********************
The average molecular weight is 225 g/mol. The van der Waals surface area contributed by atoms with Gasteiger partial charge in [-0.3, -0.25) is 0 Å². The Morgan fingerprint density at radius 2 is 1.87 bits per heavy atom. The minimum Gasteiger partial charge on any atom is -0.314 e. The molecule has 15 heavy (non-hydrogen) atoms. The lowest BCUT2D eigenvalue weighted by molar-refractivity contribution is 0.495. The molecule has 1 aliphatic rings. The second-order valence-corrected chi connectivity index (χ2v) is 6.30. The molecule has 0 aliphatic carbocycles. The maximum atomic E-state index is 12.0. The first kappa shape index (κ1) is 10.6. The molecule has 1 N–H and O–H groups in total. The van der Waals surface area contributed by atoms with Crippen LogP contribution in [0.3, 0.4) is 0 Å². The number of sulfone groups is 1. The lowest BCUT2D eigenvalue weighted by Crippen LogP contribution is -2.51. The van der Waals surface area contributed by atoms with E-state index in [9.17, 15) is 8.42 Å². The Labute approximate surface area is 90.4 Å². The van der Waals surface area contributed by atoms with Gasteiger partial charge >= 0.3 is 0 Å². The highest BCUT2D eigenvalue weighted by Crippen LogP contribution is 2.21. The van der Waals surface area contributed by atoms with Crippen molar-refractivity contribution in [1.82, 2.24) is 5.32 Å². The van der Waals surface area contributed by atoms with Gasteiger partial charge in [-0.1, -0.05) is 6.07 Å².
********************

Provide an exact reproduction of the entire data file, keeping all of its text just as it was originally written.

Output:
The average molecular weight is 225 g/mol. The van der Waals surface area contributed by atoms with Gasteiger partial charge in [-0.3, -0.25) is 0 Å². The Morgan fingerprint density at radius 2 is 1.87 bits per heavy atom. The minimum Gasteiger partial charge on any atom is -0.314 e. The molecule has 15 heavy (non-hydrogen) atoms. The lowest BCUT2D eigenvalue weighted by molar-refractivity contribution is 0.495. The molecule has 1 aliphatic rings. The second-order valence-corrected chi connectivity index (χ2v) is 6.30. The molecule has 0 aliphatic carbocycles. The maximum atomic E-state index is 12.0. The first kappa shape index (κ1) is 10.6. The molecule has 1 N–H and O–H groups in total. The van der Waals surface area contributed by atoms with Crippen LogP contribution in [0.3, 0.4) is 0 Å². The number of sulfone groups is 1. The lowest BCUT2D eigenvalue weighted by Crippen LogP contribution is -2.51. The van der Waals surface area contributed by atoms with E-state index in [9.17, 15) is 8.42 Å². The Labute approximate surface area is 90.4 Å². The van der Waals surface area contributed by atoms with Gasteiger partial charge >= 0.3 is 0 Å². The highest BCUT2D eigenvalue weighted by Crippen LogP contribution is 2.21. The van der Waals surface area contributed by atoms with Crippen molar-refractivity contribution in [1.82, 2.24) is 5.32 Å². The van der Waals surface area contributed by atoms with Gasteiger partial charge in [-0.1, -0.05) is 6.07 Å².